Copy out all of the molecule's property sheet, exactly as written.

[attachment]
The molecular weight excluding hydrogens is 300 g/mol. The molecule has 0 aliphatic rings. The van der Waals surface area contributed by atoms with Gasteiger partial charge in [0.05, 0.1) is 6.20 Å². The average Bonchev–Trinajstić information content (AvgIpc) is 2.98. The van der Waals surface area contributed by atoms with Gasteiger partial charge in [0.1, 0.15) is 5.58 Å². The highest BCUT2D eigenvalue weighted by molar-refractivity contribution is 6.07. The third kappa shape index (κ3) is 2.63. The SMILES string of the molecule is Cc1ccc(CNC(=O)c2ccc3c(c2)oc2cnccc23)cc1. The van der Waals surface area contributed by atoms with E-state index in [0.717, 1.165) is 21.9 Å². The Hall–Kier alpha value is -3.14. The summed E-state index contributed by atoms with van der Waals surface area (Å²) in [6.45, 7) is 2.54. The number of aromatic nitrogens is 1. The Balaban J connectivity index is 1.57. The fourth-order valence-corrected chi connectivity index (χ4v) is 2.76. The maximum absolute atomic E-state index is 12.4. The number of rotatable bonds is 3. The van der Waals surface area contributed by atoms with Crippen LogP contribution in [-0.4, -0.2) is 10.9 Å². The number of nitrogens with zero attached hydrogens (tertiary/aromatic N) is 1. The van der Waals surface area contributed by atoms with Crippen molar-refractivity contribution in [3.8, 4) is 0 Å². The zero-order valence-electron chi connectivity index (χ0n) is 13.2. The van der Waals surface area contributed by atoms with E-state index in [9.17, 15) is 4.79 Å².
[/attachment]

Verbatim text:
The molecular weight excluding hydrogens is 300 g/mol. The molecule has 0 aliphatic rings. The van der Waals surface area contributed by atoms with Gasteiger partial charge in [0.05, 0.1) is 6.20 Å². The average Bonchev–Trinajstić information content (AvgIpc) is 2.98. The van der Waals surface area contributed by atoms with Gasteiger partial charge in [0.1, 0.15) is 5.58 Å². The highest BCUT2D eigenvalue weighted by molar-refractivity contribution is 6.07. The third kappa shape index (κ3) is 2.63. The SMILES string of the molecule is Cc1ccc(CNC(=O)c2ccc3c(c2)oc2cnccc23)cc1. The van der Waals surface area contributed by atoms with E-state index in [0.717, 1.165) is 21.9 Å². The Hall–Kier alpha value is -3.14. The summed E-state index contributed by atoms with van der Waals surface area (Å²) in [6.45, 7) is 2.54. The number of aromatic nitrogens is 1. The Balaban J connectivity index is 1.57. The fourth-order valence-corrected chi connectivity index (χ4v) is 2.76. The maximum absolute atomic E-state index is 12.4. The number of rotatable bonds is 3. The van der Waals surface area contributed by atoms with Crippen LogP contribution in [-0.4, -0.2) is 10.9 Å². The number of nitrogens with zero attached hydrogens (tertiary/aromatic N) is 1. The van der Waals surface area contributed by atoms with Crippen molar-refractivity contribution in [3.8, 4) is 0 Å². The zero-order valence-electron chi connectivity index (χ0n) is 13.2. The van der Waals surface area contributed by atoms with E-state index in [9.17, 15) is 4.79 Å².